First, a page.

We began this section of the report by noting that foundations were more active in the field of international cultural exchange in the 1990s. In 1994 a report was published by Jane Alexander, then chair of the National Endowment for the Arts, titled World Arts: A Guide to International Arts Exchange. Created as a resource for artists and organizations interested in participating in international engagement, the guide listed a variety of resources, including some fifty-one private and corporate foundations that provided financial support for international arts exchange. As part of our report, we researched each of them on the Internet or by telephone. Of the fifty-one foundations listed, thirty-two no longer provide support in the field. This represents a decline of 64.8 percent over the fifteen-year period between 1994 and 2009.

Characteristics of Grant Recipients

Geographic Distribution: International Giving Reflects Cold War Priorities

Recent international arts grantmaking does not appear to reinforce US diplomacy in areas of the world that are strategically important to the United States. Rather, foundation funding remains committed to projects in Europe and Asia, many of which are reflective of Cold War priorities or the discrete regional interest of a particular donor. It should be noted in figure 1 that the geographic region “Europe” includes Russia. The numbers shown closely reflect the activities of the Trust for Mutual Understanding, which, as reported earlier, accounts for 479 grants totaling $14,613,990 or 59 percent of all funding for this region. Excluding the TMU’s grantmaking, which is geographically limited to US arts and cultural exchanges involving Russia and nations formerly behind the Iron Curtain, projects targeting Asia received the most foundation support. It should be noted that, with the exception of the Doris Duke Foundation for Islamic Art and the Islamic Initiatives Project at the Carnegie Corporation, most foundations are not engaged in major efforts to encourage arts and cultural exchanges between the United States and the Middle East or the Islamic world, which are of such importance to the United States.


Disciplinary Distribution: Performing Arts and Multidisciplinary Activities Attract Donors

Figure 2 shows the total amount granted in the disciplinary categories reported to the Foundation Center and included in the Grants Index for the years 2003 – 2006.

The majority of grant funds awarded in support of cultural engagement fell into three categories: the performing arts, multidisciplinary activities, and educational and cultural programming. Altogether, the amount granted in the performing arts totaled nearly $14 million. On the whole, foundations appear to support the “elite performing arts.” The result is that the cultural programming exported to other countries or brought into the United States frequently overlooks the presentation of diverse cultural expressions.


Types of Exchange: Performances and Productions at Festivals Attract Donors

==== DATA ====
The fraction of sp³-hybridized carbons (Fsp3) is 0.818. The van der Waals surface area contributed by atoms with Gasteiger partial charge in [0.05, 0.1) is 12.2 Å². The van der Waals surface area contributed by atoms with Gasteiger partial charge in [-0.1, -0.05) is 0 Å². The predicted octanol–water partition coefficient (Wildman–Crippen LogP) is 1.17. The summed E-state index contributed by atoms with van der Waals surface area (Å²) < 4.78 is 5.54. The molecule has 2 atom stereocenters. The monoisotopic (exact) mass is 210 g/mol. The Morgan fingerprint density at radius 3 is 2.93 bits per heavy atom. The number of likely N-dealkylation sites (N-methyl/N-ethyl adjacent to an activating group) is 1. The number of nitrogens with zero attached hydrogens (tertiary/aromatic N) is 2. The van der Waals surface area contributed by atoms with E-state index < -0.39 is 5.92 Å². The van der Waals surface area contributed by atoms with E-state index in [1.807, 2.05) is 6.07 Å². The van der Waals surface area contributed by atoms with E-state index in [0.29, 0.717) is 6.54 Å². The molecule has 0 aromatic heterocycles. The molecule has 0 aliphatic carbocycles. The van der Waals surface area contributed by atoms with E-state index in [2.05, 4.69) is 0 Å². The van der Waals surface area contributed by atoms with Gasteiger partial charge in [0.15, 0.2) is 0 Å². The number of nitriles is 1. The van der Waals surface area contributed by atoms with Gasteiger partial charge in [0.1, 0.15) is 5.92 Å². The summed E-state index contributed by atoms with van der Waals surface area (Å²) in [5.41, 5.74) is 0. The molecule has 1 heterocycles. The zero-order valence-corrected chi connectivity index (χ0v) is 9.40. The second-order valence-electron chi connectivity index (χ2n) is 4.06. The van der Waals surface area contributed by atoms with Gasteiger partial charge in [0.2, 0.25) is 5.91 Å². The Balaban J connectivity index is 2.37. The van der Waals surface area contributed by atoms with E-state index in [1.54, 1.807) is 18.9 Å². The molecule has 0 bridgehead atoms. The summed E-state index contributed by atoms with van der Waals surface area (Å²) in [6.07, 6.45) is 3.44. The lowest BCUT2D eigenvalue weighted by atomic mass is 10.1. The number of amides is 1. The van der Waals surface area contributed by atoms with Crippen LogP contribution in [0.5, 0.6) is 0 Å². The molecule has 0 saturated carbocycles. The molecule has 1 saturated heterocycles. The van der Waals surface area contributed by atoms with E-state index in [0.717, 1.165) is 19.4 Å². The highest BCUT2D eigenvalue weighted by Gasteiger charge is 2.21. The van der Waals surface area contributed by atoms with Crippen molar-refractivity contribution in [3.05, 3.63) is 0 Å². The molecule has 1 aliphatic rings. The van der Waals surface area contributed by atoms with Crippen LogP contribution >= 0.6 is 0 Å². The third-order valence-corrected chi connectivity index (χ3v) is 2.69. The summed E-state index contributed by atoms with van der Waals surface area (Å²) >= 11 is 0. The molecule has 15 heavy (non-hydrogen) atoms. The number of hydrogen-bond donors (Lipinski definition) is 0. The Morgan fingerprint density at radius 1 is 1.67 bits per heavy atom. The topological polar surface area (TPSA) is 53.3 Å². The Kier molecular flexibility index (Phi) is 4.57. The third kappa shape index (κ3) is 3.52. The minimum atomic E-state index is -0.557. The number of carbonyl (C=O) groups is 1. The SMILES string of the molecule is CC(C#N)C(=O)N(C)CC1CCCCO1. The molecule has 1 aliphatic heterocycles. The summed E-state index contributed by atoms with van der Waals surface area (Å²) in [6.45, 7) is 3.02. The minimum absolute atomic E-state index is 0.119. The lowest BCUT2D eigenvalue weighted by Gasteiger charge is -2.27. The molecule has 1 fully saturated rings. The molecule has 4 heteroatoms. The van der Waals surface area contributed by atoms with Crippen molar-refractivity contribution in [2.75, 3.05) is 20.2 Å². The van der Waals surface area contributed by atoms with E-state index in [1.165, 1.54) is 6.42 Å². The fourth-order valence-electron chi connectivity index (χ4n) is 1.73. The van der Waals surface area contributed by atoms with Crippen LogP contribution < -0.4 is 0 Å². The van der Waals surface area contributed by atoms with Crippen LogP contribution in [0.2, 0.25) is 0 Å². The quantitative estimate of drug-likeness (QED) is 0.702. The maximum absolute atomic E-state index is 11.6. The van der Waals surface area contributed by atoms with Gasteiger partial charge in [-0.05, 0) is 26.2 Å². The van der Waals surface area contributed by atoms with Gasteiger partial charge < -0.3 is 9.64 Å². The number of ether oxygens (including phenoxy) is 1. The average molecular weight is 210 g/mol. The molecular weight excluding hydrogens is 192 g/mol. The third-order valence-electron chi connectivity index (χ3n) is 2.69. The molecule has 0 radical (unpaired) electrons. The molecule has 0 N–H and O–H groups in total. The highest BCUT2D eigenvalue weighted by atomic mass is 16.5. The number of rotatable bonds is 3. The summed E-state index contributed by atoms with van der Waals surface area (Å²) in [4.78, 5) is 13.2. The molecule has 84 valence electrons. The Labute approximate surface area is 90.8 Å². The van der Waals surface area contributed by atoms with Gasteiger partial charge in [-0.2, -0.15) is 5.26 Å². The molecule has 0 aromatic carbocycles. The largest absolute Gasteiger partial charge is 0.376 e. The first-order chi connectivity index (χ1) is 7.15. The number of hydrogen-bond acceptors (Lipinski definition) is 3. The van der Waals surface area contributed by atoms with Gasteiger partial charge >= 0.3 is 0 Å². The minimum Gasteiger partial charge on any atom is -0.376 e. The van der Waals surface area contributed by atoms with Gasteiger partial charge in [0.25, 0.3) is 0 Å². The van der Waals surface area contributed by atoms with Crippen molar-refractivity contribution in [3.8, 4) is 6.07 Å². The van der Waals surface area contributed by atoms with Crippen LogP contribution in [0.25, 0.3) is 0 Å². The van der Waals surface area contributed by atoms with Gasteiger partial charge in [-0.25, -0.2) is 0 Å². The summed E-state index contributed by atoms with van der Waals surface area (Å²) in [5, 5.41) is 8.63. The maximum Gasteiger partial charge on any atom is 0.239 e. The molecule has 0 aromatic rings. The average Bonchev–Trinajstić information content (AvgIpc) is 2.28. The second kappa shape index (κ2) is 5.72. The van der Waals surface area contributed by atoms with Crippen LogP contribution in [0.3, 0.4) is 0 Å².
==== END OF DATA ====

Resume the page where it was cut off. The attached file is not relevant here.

Most grants for international arts and cultural exchange, for which a purpose could be identified, were in support of performances or productions, usually presented through festivals or exhibitions (see table 4). Because these categories of exchange overlap to such a high degree, we have aggregated the data. Collectively, these categories account for 62.43 percent of our total.


Size of Recipients: Larger and More Established Organizations Command the Greatest Share

Most of the organizations supported for international arts exchange are major US arts institutions (Asia Society, National Gallery of Art, and the Sundance Institute). Other recipients are not only large but have been engaged in a variety of international activities in addition to the arts. These are frequently supported by foundations that fund internationally in specific regions of the world and include organizations such as the China Institute, the Russian Arts Foundation, and French American Cultural Exchange. Still others, including the Asian Cultural Council and CEC ArtsLink, have been in the business of operating exchange programs for decades and have established strong track records in the field. Thus, it appears that foundation support accrues to arts and cultural institutions that are prestigious, have long track records, and are more traditional in their roles as presenters and educators.

Opportunities for Foundation Investment in International Arts Engagement

  • Foundations can take the lead in developing partnerships with public sector agencies such as the State Department and the National Endowment for the Arts.
  • Foundations can develop partnerships with corporate sector organizations to leverage corporate giving such as Business for Diplomatic Action and the Conference Board.
  • Partnerships among foundations should be explored:
    • Grantmakers in the Arts should spearhead the development of “foundation consortia” that would serve to aggregate support for work in this field.
    • Grantmakers in the Arts should test its ambitions to become an “arts advocate” by helping to establish “international cultural engagement” as an issue of importance to the field.

A Place in the Sun for Foundations Seeking Impact

As we have seen, there has been a staggering degree of disinvestment on the part of the public and private sectors in the field of international arts exchange and exchange-based diplomacy.

We are hopeful that forward-thinking foundations will be interested in participating in the reconfiguration of a field that has been left with little structure. The opportunity to help in shaping its parameters through constructive reinvestment and creative thinking is enormous.

Notes

  1. Grants from the Foundation Center database were analyzed by our consultant, Aimee R. Fullman.
  2. András Szántó, “A New Mandate for Philanthropy” (Washington, D.C.: Center for Arts and Culture, 2003).
  3. The Trust for Mutual Understanding has been providing support in this field for the past twenty-five years. Total giving for 1985 through 1997 was $16,617,222 and averaged $1,278,241 per year.

Post new comment

(If you're a human, don't change the following field)
Your first name.
(If you're a human, don't change the following field)
Your first name.
(If you're a human, don't change the following field)
Your first name.
The content of this field is kept private and will not be shown publicly.
  • Web page addresses and e-mail addresses turn into links automatically.
  • Allowed HTML tags: <a> <em> <strong> <cite> <code> <ul> <ol> <li> <dl> <dt> <dd>
  • Lines and paragraphs break automatically.

More information about formatting options

Image CAPTCHA
Enter the characters shown in the image.